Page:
The state government was caught by surprise last week when ratings agency Standard & Poor's cut Western Australia's long-term rating from AAA to AA+.
The move wasn't a complete shock, since S&P had previously announced the state's rating was under review.
But Premier Colin Barnett has admitted the timing of the decision came as a surprise.
He must also have been disappointed by the commentary that accompanied the decision, with S&P citing "limited political will" to get the state's finances under control.
That was hardly surprising after the government reversed two of its recent budget decisions, on solar feed-in tariffs and public school fees for the children of 457 visa holders.
Mr Barnett responded by talking tough, saying there would be "widespread and all-embracing" spending cuts, along with asset sales.
That kind of rhetoric should not come as a surprise from a Liberal premier, but it did signal a change of tone for Mr Barnett, who has not previously shown any enthusiasm for privatisation.
It was followed a day later by his call for a review of the GST, suggesting Australians wouldn't mind if the rate was lifted to 12.5 per cent if that helped deliver high-quality health, education and other services.
Later, for good measure, Treasurer Troy Buswell floating the idea of the state regaining some income tax powers.
Putting these responses together, it looks like the government is open to all possibilities.
However what Mr Barnett and his government have failed to deliver is a carefully considered strategy to address some major structural problems in the state's finances.
On the revenue side, there are two major problems – the state's growing reliance on volatile mining royalties, and its declining share of GST distributions from Canberra.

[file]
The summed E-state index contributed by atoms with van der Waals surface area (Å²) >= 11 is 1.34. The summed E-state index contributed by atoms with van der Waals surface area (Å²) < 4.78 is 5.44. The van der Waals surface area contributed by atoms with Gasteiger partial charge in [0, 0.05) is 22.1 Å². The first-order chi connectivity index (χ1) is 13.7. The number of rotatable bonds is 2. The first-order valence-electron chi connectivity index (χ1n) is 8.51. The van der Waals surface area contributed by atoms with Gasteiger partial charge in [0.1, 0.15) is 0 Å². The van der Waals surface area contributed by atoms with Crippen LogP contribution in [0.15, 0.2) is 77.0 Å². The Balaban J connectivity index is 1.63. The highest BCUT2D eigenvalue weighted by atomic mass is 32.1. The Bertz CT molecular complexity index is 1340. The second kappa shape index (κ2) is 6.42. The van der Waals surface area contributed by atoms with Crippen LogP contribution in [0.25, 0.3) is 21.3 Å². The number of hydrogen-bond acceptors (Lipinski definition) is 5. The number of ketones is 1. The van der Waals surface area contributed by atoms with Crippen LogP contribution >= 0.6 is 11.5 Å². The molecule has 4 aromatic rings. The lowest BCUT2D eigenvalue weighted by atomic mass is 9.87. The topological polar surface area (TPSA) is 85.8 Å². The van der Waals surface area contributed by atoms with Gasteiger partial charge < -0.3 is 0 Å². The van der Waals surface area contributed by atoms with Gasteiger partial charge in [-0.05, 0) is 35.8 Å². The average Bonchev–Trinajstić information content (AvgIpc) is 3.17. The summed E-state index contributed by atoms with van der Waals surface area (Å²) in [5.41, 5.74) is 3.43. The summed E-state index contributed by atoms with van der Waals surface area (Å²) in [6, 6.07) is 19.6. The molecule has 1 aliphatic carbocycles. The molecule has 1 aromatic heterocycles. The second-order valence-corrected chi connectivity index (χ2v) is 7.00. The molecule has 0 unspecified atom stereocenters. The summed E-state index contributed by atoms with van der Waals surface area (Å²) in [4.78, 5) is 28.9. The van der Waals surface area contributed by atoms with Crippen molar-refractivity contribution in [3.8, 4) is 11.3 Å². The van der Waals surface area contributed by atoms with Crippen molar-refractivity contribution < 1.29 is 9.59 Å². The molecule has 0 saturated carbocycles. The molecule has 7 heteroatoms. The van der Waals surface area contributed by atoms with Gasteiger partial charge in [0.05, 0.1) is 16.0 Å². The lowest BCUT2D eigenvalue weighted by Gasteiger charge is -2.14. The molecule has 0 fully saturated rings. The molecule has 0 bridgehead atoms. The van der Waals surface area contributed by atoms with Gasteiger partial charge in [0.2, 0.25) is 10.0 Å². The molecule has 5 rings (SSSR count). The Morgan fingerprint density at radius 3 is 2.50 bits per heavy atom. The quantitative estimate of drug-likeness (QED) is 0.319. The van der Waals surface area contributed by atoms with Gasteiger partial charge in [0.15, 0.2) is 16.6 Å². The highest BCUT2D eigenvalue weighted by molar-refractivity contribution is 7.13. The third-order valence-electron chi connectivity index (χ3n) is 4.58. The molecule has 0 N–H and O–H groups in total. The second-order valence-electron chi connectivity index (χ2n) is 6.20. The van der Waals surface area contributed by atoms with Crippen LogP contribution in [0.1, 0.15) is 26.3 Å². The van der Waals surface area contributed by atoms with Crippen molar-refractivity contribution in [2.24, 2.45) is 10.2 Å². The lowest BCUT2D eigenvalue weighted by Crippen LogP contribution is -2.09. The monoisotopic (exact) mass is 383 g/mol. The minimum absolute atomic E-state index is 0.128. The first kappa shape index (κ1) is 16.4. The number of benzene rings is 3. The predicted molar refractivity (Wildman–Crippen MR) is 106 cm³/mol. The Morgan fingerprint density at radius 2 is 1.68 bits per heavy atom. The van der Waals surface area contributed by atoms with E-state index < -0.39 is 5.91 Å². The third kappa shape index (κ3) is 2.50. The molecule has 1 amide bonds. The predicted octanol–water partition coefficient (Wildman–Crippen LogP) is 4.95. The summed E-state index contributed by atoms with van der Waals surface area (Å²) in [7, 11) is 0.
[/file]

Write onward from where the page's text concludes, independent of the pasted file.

Both are difficult issues, but they were also predictable.
What has also become predictable is the state's failure to control its recurrent spending.
As the Chamber of Commerce and Industry has pointed out, recurrent spending has grown by 10.1 per cent per annum under the Barnett government.
Combined with a record capital works program, the net result has been a very large increase in state debt.
On the spending front, the government has put a lot of focus on its so-called efficiency dividends.
That effectively pushes all the hard work on to public servants, who have to find savings.
What have been lacking are policy decisions by the ministry, which should be thinking hard about the role of government and looking at spending programs that could be abolished.
On the privatisation front, Mr Barnett has already ruled out the sale of Western Power and the Water Corporation, but some of their assets, such as desalination plants, may be sold.
He has also ruled out selling the TAB, claiming it is a public service, and GoldCorp, saying it has a special status because it has the right to issue currency. The Reserve Bank, which is responsible for issuing currency, might take exception to that comment.
More generally, Mr Barnett says there will be asset sales "but they will not be the sort of assets that impact in any way on the general public".
This is a curious stance, especially for a Liberal premier; it confuses the ownership of assets with the regulation of markets.
The proper role of government is to ensure services, including energy, water and ports, are properly and reliably delivered to the public.
In some cases, it can make good sense for the state to also own the utilities that deliver these services, but each case should be judged on its merits.
The lazy option for the government is to simply defer capital works projects that are on the drawing boards.
But that isn't a sensible strategy. It completely fails the test of priority setting, putting short-term opportunism ahead of the state's long-term priorities.